by: Doris Santarone

Assignment #7: Tangent Circles

For this assignment, we want to investigate tangent circles. Given 2 circles and a points on one of the circles, construct a circle tangent to the two circles with one point of tangency being the designated point.

Investigation #1: Disjoint Circles

Part 1:

Let's start with our 2 disjoint circles, AB and CD, and a point on circle AB, named E. Point E will be the point of tangency on circle AB.

Next, I will construct a line through points A and E. Then, construct a circle with center E and radius CD. This circle intersects line AE at a point, which I will call F. (NOTE: Circle EF intersects line AE in two locations. For now, I will choose the point that lies outiside circle AB; then, I will come back in Part 2 and try the one that lies inside of circle AB.)

Now, I will construct segment CF. Then, construct segment CF's perpendicular bisector (through midpoint G). This perpendicular bisector will intersect line AE at a point I will call H.

From what we know about perpendicular bisectors, segments FH and CH are congruent. We also know, by construction, that segments EF and CJ are congruent (radii of congruent circles). Thus, FH - EF = CH - CJ, or HE = HJ.

From this, we can construct a circle at center H, with radius HE (or HD). This circle will be tangent to circle AB at point E and tangent to circle CD at a new point (J).

After hiding all of the construction pieces, here is the resulted tangent circle:

Part 2:

As I was doing this construction, I noticed that circle EF intersected line AE in two locations (one outside circle AB and one inside circle AB). I wanted to go back and do this construction with the point of intersection inside circle AB.

I started, again, with two circles AB and CD and a point on circle AB, called E. Then, I constructed a line through points A and E. Next, I constructed a circle at center E with radius CD.

Next, I constructed segment FC and then constructed its perpendicular bisector (through midpoint G). The perpendicular bisector intersects line AE at point H.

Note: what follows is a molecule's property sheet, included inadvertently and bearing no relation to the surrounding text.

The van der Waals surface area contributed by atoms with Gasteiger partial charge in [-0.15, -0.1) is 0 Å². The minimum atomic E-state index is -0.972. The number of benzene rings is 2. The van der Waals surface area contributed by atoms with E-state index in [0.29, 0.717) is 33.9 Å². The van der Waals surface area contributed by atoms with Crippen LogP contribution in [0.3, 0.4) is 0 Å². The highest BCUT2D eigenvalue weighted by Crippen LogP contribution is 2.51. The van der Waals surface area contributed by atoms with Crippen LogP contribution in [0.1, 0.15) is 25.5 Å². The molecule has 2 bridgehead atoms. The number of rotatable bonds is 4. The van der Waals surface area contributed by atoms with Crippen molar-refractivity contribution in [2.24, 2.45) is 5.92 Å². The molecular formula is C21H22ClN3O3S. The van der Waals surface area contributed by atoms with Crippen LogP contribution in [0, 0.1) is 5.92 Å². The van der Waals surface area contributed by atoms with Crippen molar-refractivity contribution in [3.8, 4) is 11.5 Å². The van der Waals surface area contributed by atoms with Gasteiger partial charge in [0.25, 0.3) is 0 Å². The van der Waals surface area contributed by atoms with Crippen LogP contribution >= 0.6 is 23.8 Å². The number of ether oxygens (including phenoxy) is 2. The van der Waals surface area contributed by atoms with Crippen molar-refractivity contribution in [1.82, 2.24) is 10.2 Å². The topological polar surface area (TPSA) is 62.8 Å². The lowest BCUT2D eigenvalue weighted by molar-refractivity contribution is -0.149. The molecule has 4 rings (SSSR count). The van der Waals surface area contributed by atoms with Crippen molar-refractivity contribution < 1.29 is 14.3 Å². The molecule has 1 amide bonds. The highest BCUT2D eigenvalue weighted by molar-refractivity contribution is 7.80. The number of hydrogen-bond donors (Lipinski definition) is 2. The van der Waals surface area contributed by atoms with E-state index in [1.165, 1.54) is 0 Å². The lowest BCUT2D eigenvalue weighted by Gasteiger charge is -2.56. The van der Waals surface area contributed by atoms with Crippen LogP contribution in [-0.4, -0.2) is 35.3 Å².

From what we know about perpendicular bisectors, segments FH and CH are congruent. We also know, by construction, that segments EF and CJ are congruent (radii of congruent circles). Thus, FH + EF = CH + CJ, or HE = HJ.

Finally, we will construct a circle at center H, with radius HE (or HJ). This circle is tangent to circle AB at point E and tangent to circle CD at point J.

After cleaning up the construction pieces, here is the tangent circle:

Part 3: Comparing the constructions from Part A and Part B

When comparing the construction from Part A and Part B, you can see that we get two different tangent circles.

In Part A (as seen below), the tangent circle (red circle) is tangent to circle AB at point E and it CONTAINS circle AB. It is also tangent to circle CD at point J and it DOES NOT CONTAIN circle CD.

In Part B (as seen below), the tangent circle (red circle) is tangent to circle AB at point E and tangent to circle CD at point J. This time, in contrast to last time, the tangent circle CONTAINS both circles AB and CD.

Investigation #2: Intersecting Circles

Part 1:

This construction is the same as Investigation #1: Part 1. This time, I started with circles AB and CD intersecting. Here is the resulting tangent circle:

The tangent circle is CONTAINED IN circle AB but NOT CONTAINED IN circle CD. This outcome is similar to (but not the same as) that of Investigation #1: Part 1. One circle is contained and one is not contained.

Part 2:

The construction is the same as Investigation #2: Part 2. Again, circles AB and CD are intersecting this time.

This time, the tangent circle CONTAINS both circles AB and CD. This outcome is the same as in Investigation #1: Part 2.

Investigation #3: One Circle Lies Inside the Other

Part 1:

This construction is done using the same steps as in Investigation #1: Part A. This time, I started with circle CD lying inside of circle AB.

The tangent circle is CONTAINED IN circle AB and NOT CONTAINED IN circle CD. This outcome is similar to the outcome from Investigation #1: Part 1 and Investigation #2: Part 1. Again, one is contained and one is not contained.

Part 2:

This construction is done using the same steps as in Investigation #1: Part B. Again, this time I started with circle CD lying inside circle AB.

The tangent circle is CONTAINED IN circle AB and it CONTAINS circle CD. This outcome is different than that of Investigation #1: Part 2 and Investigation #2: Part 2. For these, both circles were contained, and this time, only one circle is contained.

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